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20 April 2020, Gateway House

Indian Navy can lead AI in defence

The post-COVID19 environment may entail austerity measures for the armed forces. India’s most technology-savvy force, the Indian Navy, can lead a transformation by accelerating Artificial Intelligence applications, and keeping budgets tight through collaborations with industry.

Fellow, Indian Navy Studies Programme

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The Indian Navy is a technology-savvy force. The new-generation platforms that it operates are cutting-edge and digitally-ready. This puts it in an advantageous position to develop and assimilate new Artificial Intelligence (AI) tools that are becoming increasingly popular with the military and industry.

The Government of India has already taken concrete steps in recognising the potential impact of AI. In 2018, it entrusted NITI Aayog and the Ministry of Defence with establishing a roadmap for a national programme, aimed at Research and Development (R&D) of AI applications in the social sector and armed forces respectively. NITI Aayog then published a white paper, titled National Strategy for AI, while the task force, set up by the Ministry of Defence, called Strategic Implementation of AI for National Security and Defence, submitted its recommendations.[1]

The Indian Navy finds that its long-term goals of transforming into a 200-ship force by 2027, while maintaining optimal combat capability, are being repeatedly tested by shortages of both of manpower and capital[2]. Disruptions such as the ongoing nationwide lockdown have added a new challenge towards maintaining functional continuity.

AI is one technology that can augment manpower, optimise capital and boost organisational inter-operability. AI adoption will require re-skilling of the entire human resource pyramid of the Navy – an investment that must be made.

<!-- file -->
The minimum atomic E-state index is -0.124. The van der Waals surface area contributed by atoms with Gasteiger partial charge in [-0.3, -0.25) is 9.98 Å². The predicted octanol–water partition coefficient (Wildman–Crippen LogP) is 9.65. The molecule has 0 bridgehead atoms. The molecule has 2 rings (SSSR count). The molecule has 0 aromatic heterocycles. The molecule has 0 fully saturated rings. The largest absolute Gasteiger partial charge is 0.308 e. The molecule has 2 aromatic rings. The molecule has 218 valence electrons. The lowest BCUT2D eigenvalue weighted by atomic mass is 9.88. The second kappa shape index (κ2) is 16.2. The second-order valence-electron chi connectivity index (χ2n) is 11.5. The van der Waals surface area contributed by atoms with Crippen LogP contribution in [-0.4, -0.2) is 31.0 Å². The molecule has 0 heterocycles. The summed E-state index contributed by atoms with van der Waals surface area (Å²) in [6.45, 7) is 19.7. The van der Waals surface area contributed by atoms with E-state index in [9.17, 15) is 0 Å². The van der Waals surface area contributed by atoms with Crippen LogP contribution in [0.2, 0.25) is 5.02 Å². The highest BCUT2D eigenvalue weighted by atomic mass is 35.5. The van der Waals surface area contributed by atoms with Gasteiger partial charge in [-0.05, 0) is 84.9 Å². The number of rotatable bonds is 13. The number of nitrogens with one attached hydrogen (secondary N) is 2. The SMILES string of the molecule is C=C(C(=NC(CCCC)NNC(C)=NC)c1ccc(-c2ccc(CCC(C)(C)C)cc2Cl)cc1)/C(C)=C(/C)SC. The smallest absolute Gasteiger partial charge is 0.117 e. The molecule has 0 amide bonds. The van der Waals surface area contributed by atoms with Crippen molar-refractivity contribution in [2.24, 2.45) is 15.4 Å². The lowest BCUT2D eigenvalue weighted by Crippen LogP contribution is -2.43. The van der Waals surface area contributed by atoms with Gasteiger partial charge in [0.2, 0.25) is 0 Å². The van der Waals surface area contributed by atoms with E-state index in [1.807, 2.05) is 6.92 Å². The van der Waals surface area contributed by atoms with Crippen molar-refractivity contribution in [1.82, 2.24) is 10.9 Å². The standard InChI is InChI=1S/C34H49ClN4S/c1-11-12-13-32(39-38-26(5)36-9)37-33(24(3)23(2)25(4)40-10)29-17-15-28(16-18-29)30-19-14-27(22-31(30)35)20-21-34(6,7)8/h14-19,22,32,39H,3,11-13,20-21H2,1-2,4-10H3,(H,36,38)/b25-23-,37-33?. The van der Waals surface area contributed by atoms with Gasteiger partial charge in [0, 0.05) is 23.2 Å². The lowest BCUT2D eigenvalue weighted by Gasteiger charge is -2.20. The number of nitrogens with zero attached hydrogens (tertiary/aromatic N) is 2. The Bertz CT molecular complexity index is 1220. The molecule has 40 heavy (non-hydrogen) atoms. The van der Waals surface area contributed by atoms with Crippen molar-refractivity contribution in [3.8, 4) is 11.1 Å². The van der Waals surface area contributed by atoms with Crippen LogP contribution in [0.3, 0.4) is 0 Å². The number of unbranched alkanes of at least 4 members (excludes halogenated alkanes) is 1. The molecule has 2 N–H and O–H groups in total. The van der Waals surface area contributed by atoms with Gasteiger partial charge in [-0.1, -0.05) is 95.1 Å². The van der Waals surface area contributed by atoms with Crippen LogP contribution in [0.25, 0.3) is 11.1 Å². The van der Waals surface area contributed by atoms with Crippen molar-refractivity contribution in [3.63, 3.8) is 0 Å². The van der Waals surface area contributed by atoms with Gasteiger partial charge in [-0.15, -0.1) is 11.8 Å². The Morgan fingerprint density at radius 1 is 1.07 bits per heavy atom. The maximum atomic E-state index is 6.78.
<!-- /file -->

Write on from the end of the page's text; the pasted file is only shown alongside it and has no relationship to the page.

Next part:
In the post-COVID-19 environment, capital and revenue flows for the armed forces may well be compromised by the government’s austerity measures. A sum of Rs 100 crores has been earmarked annually for each of the services to fund AI-based transformation. This capital must now be used for adopting commercially-proven, AI-based technologies, for greater cost effectiveness in routine operations that may that precedence over the strategic and R&D-intensive Use Cases[3] that the task force had identified. [4]

AI & Machine Learning paper_Final Cover

Among the three services, the Indian Navy receives the smallest budget outlay – in FY 2019-20, it received Rs 45368 crores, 15 % of the total spend. It can, therefore, set an example in economising on expenditure by investing in additional AI Use Cases, such as inventory management, training, prescriptive maintenance and security and surveillance.

Collaborating with Indian industry, which has already integrated data analytics and AI into its operations, will result in shorter R&D cycles for additional Use Cases. These solutions can then easily be scaled up for adoption by the other two forces. This will also help reverse the current trend in Indian industry of first developing technology for commercial use and then suitably modifying it for military applications – the reverse of the established practice in the West.

The current pandemic has also led the Indian government to take note of dependencies in critical sectors such as Information and Communication Technologies (ICT) that includes cloud technology. Local substitution is now being urgently encouraged by the government for civic and strategic use. Now is the time to accelerate the defence-industry’s collaboration towards building an advanced, indigenous technology base, especially in ICT infrastructure and AI.

It is important for all the three services to synergise their AI infrastructure and interoperability. This will be crucial when India’s new theatre commands are operationalised.

Cdr. Amrut Godbole is a serving officer of the Indian Navy and currently Indian Navy Fellow, Gateway House.

The views expressed in this report/article are those of the author and do not necessarily reflect the official policy or position of the Indian Navy, the Ministry of Defense, or India.

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References

[1] Press Information Bureau, ‘AI task force hands over Final Report to RM’, Government of India, 30 June 2018, https://pib.gov.in/newsite/PrintRelease.aspx?relid=180322

[2] Open Government Data Platform India, ‘Force-wise details of Strength of Personnel Below Officers Rank (PBOR)/Airmen/Sailors in the three Armed Forces during 2018 and 2019 (From : Ministry of Defence)’, Government of India, https://data.gov.in/resources/force-wise-details-strength-personnel-below-officers-rank-pborairmensailors-three-armed

[3] A use Case is a specific situation in which a product or service can potentially be used.

[4] These include combat training, intelligence-surveillance-reconnaissance (ISR), computer vision software, autonomous weapon systems, military robots, cybersecurity, security, and surveillance.

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